Cambridge: a well respected, pretentious location. The same is generally applicable to the university.
Or is it?
Judging by this picture, probably not.
The trouble of striving to attend such an academically positive university is that the reputation must, or should, be upheld by the students. Unfortunately for Cambridge, pre-exam stress may have got to its’ students a little more than first perceived.
Known as ‘caesarian Sunday’, rival drinking societies of Cambridge joined together in a mass brawl at a pre-agreed destination. The drinking societies, known respectively as the Caesarians and The Green Giants, met at a central park and engaged in a variety of antics, from fighting, drinking from condoms, nudity and brawling, to brandishing a pigs head on a stick. Several of the brawling participants were left bloody and bruised from the event, whilst being cheered on by supportive bystanders of the university. There has been a general uproar regarding the university’s reputation and misbehaviour, with many locals complaining.
Many families, some with small children, left the park ‘terrified’ after witnessing the activities of the stressed students out of fear of violence and victimisation. Onlooker Janet Banner, 34, said ““There was lots of rubbish flying across Jesus Green, guys urinating in front of us, bad language, and people carrying a pig’s head on a stick. The police were called at one point but didn’t do anything. I am sure if they weren’t students they wouldn’t get away with it.” Although police were called, no arrests were made as they didn’t feel any offences were committed. It is, allegedly, the decision of each individual officer and their matter of opinion to conduct penalties.
This is met, however, with student’s verifications of their antics. Andrew, a Cambridge University student, said: “I can fully understand why a small minority of students may seek to enjoy their day off in an organised and contained event, which occurs annually with prior police knowledge, before they begin the intensive run-up to exams.” One therefore has to wonder, if the less ‘traditional’ universities carried out the same activities, would there be the same uproar as a consequence? Would it be plastered all over the media? Or is this just a penalty of a supposedly well conducted, postured university having fun?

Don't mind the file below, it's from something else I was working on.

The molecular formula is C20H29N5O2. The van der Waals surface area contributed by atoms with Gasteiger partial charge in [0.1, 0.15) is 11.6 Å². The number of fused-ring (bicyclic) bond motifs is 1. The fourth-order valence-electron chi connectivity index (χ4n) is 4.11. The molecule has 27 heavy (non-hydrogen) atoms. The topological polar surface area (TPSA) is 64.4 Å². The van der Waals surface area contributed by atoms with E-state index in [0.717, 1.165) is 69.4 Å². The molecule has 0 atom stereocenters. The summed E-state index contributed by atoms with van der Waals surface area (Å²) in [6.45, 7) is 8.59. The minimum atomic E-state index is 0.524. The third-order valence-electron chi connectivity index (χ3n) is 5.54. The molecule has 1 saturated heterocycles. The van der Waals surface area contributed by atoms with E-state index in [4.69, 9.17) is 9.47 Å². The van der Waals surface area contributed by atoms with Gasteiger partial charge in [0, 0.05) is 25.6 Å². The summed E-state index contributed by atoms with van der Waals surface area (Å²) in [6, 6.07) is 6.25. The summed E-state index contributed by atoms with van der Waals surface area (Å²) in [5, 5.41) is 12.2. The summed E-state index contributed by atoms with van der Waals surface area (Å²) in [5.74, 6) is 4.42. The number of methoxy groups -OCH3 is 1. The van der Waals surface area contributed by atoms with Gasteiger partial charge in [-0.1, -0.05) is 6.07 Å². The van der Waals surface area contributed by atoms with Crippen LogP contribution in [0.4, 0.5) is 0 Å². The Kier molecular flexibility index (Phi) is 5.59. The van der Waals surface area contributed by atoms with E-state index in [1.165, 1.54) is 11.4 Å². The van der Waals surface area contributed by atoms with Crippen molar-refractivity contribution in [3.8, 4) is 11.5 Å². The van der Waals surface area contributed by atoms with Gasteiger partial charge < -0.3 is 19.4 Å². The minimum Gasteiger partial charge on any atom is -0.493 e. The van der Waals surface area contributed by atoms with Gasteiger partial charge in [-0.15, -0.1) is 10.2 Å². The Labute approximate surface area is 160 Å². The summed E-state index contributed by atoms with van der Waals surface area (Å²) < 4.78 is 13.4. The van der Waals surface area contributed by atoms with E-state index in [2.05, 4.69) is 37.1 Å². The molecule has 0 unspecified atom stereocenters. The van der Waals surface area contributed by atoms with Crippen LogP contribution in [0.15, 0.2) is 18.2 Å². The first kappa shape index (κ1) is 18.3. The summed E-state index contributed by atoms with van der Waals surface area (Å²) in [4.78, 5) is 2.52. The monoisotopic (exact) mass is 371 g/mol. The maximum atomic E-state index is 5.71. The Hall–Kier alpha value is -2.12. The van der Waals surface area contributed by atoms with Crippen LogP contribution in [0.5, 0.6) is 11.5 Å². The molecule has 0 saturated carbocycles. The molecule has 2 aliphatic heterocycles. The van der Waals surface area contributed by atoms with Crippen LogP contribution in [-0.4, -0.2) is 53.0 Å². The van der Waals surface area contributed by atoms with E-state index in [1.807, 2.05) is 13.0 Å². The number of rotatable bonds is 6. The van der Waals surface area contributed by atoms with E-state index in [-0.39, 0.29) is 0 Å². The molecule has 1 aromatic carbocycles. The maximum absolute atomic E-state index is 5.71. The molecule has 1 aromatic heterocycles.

Some would have to say that the students are definitely being victimised as a result of negative stereotypes of young people, especially students. This was increased even more when the violent protests concerning university fees broke out. Since then, the media’s motive of the negative portrayal of students could be questioned. Any opportunity to plaster their ‘bad behaviour’ to the nation is not missed, but very much grabbed with both hands and pushed straight onto a front page newspaper.
Students are, essentially, young adolescents seeking further education. However, universites are also renowned for their ‘good times and memories’, and should without a doubt be enjoyed. Perhaps this is just a way of Cambridge enjoying itself but being penalised by the media? Although some of their antics were rather shocking, for example the pigs head, it is not like any murders were committed. Fights and nudity and drinking occur all over the world daily, and yet not all of this is reported on. If a journalist experienced a week in a student’s life, it is garenteed they would emerge with several stories, and more than likely the negative outweighing.
So, why? Well, more than likely because it is easier to report on the negatives. And this is not just generalised to students, either. Newspapers are full to the brim of negative occurrences in the world and nation, and exceedingly rarely are positive stories broadcast. Minority media outlets, such as Russell Howard\’s good news, are simply not broadcast the way that some negative stories are.
Returning to the student debate, their is no outright, clear righteous side. The students were letting their hair down before an excessively stressful examination period. Locals were offended and scared in their own surroundings. Who’s to say who’s wrong?